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Browsing named entities in a specific section of The Photographic History of The Civil War: in ten volumes, Thousands of Scenes Photographed 1861-65, with Text by many Special Authorities, Volume 10: The Armies and the Leaders. (ed. Francis Trevelyan Miller). Search the whole document.

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July 4th, 1863 AD (search for this): chapter 2
umstances in the life of Grant illustrate his consideration for others. At Vicksburg, Mississippi, where over thirty thousand Confederates surrendered to him, July 4, 1863, he directed his exulting troops to be orderly and quiet as the paroled prisoners passed and to make no offensive remarks. The only cheers heard there were foial routine during the Donelson campaign which were not approved by his superiors, left him under a cloud which was not removed until the capture of Vicksburg, July 4, 1863, revealed capacity of a high order. The government's plan of conducting the war was then entrusted to him to work out with practically unlimited power. unbeled at the same time by Forrest's enterprising Confederate cavalry. Grant was preparing to move against Vicksburg at the time, and the surrender of that place, July 4, 1863, followed a march overland to its rear from Bruinsburg, April 30, 1863, without supplies for his troops, other than those obtained from the country as he advan
May, 1865 AD (search for this): chapter 2
hose obtained from the country as he advanced, Grant carrying no personal baggage himself but a toothbrush. Sherman, who protested most vigorously against this hazardous movement, nevertheless later on applied the lesson it taught him when on his march to the sea, in 1864, he broke through the hollow shell of the Confederacy and closed it in from the South, while Grant advanced from the North, and crushed the armies of Lee and Johnston. the surrender of the Southern armies in April and May, 1865, put an end to military activities, to be succeeded by the contests in the forum of political discussion; the death of Lincoln and the succession of Johnson following so immediately upon the surrender of Lee threw the whole question of the readjustment of political relations between the North and the South into chaos. In spite of his desire and his effort to keep within the limitations of his military function, General Grant found himself involved in the embittered contests of the reconst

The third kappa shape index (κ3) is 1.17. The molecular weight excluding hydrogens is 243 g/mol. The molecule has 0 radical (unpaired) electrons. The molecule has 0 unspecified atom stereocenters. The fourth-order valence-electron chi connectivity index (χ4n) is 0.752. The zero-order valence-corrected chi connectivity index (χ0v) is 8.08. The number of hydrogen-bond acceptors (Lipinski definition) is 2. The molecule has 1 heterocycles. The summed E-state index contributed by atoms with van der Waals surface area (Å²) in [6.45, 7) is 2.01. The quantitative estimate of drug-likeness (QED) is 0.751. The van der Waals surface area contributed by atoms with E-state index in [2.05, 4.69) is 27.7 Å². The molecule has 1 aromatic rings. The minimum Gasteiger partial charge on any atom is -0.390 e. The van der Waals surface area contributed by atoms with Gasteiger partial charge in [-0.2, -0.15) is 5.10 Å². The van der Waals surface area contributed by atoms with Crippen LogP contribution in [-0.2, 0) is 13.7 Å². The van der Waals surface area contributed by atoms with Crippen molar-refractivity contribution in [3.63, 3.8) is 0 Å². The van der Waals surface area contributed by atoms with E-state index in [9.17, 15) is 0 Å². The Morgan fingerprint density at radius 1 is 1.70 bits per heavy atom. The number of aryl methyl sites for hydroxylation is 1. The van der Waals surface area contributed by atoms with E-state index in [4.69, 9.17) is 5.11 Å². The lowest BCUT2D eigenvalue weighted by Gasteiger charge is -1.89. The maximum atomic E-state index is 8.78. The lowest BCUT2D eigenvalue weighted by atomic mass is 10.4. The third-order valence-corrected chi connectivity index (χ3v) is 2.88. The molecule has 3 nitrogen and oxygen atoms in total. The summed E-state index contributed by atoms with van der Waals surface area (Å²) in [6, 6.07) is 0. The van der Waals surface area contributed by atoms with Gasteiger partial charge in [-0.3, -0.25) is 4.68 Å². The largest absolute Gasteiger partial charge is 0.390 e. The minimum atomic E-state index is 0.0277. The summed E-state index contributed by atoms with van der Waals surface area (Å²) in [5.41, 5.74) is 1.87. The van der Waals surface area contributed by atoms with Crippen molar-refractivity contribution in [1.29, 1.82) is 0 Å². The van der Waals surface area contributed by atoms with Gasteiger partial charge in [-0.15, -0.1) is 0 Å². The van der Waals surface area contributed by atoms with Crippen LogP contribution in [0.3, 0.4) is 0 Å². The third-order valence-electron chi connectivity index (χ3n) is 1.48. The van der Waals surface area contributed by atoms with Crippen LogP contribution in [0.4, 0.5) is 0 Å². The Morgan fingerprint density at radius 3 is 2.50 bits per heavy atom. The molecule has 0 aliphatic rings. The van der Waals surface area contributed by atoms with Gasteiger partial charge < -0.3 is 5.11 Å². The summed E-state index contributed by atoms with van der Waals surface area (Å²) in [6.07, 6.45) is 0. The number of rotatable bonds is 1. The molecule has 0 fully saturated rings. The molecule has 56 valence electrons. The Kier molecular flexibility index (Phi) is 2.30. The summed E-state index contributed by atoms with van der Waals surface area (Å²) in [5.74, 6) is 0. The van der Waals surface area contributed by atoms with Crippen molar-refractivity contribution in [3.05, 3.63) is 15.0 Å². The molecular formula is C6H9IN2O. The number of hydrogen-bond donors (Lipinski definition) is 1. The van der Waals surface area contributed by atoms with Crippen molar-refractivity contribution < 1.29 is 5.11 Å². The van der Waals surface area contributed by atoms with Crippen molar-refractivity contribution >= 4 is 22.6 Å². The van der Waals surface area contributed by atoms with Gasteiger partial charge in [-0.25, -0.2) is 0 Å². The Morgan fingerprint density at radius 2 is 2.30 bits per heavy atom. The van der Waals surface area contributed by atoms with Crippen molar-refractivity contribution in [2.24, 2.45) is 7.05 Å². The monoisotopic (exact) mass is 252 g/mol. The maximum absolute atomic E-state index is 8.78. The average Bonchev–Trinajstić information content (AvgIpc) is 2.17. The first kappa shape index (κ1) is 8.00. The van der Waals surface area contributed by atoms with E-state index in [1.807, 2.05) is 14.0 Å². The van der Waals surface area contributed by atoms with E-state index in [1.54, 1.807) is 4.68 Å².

July 23rd, 1885 AD (search for this): chapter 2
d, again and again, before the Confederate fire, but each time weakened the attenuated line which confronted them. for he was a man of unusual domesticity, and tenacity of friendship not always distinguished by perspicacity in discerning character. to the sincere but unobtrusive piety of his mother, Grant owed a reverence for religion which he displayed throughout life and which supported him during that last desperate struggle with death, ending at Mount MacGREGORregor, New York, on July 23, 1885. his belief in the invisible powers was the hidden current of the great soldier's life. It explains alike his calmness in victory and his unfaltering courage in defeat. There was no shock of battle so fierce, no episode of the combat so exciting that could disturb his impassible demeanor. I have had many hard experiences in my life, he once said to the writer, when chatting in front of his camp-fire at Petersburg, but I never saw the moment when I was not confident that I should win
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